Relationship among diastolic intraventricular pressure gradients, relaxation, and preload: impact of age and fitness.
SourceAmerican Journal of Physiology : Heart and Circulatory Physiology, 290, 4, (2006), pp. H1454-9
Article / Letter to editor
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American Journal of Physiology : Heart and Circulatory Physiology
SubjectUMCN 2.2: Vascular medicine and diabetes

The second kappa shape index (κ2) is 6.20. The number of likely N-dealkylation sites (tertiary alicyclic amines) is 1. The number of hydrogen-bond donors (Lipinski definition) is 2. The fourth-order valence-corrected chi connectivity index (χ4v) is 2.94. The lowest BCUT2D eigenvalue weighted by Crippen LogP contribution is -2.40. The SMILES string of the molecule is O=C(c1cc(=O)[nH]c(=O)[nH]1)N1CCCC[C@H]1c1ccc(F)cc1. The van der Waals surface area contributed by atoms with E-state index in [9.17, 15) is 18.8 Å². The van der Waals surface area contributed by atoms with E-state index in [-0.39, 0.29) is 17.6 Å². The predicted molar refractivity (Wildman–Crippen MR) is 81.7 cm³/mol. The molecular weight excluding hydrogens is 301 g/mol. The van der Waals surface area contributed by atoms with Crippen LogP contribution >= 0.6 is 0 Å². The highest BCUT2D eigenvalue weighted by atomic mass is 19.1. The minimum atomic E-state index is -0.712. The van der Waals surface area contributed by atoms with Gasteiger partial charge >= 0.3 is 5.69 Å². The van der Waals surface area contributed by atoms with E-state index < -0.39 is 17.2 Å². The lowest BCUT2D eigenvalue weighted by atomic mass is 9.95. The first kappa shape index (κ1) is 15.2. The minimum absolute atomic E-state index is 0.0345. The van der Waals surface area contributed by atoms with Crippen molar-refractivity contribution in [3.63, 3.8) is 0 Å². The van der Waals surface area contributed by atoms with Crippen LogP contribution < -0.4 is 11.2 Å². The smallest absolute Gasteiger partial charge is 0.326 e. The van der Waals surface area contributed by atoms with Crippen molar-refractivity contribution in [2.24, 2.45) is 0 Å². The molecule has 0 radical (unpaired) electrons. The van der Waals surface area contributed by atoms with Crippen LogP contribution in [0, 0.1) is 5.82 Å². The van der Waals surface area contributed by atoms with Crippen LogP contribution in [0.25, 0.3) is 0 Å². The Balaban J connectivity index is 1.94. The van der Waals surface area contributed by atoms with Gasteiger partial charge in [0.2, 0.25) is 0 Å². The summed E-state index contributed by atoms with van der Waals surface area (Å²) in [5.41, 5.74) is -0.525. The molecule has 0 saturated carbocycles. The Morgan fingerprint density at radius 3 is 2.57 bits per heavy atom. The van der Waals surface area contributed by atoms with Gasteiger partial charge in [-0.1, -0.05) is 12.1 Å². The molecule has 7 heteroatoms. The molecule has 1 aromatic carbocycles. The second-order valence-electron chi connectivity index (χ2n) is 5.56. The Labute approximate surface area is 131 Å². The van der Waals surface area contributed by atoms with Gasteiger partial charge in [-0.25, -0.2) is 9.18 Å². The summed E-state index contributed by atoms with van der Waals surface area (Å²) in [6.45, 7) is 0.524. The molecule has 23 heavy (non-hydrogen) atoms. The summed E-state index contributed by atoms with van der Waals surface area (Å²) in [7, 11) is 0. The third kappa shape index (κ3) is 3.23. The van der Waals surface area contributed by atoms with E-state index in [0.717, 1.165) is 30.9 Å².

Diastolic intraventricular pressure gradients (IVPGs) are a measure of the ability of the ventricle to facilitate its filling using diastolic suction. We assessed 15 healthy young but sedentary subjects, aged <50 yr (young subjects; age, 35 +/- 9 yr); 13 healthy but sedentary seniors, aged >65 yr with known reductions in ventricular compliance (elderly sedentary subjects; age, 70 +/- 4 yr); and 12 master athletes, aged >65 yr, previously shown to have preserved ventricular compliance (elderly fit subjects; age, 68 +/- 3 yr). Pulmonary capillary wedge pressure (PCWP) and echocardiography measurements were performed at baseline, during load manipulation by lower body negative pressure at -15 and -30 mmHg, and after saline infusion of 10 and 20 ml/kg (elderly) or 15 and 30 ml/kg (young). IVPGs were obtained from color M-mode Doppler echocardiograms. Baseline IVPGs were lower (1.2 +/- 0.4 vs. 2.4 +/- 0.7 mmHg, P < 0.0001), and the time constant of pressure decay (tau(0)) was longer (60 +/- 10 vs. 46 +/- 6 ms, P < 0.0001) in elderly sedentary than in young subjects, with no difference in PCWP. Although PCWP changes during load manipulations were similar (P = 0.70), IVPG changes were less prominent in elderly sedentary than in young subjects (P = 0.02). Changes in stroke volume and IVPGs during loading manipulations correlated (r = 0.96, P = 0.0002). PCWP and tau(0) were strong multivariate correlates of IVPGs (P < 0.001, for both). IVPG response to loading interventions in elderly sedentary and elderly fit subjects was similar (P = 0.33), despite known large differences in ventricular compliance. The ability to regulate IVPGs during changes in preload is impaired with aging. Preserving ventricular compliance during aging by lifelong exercise training does not prevent this impairment.
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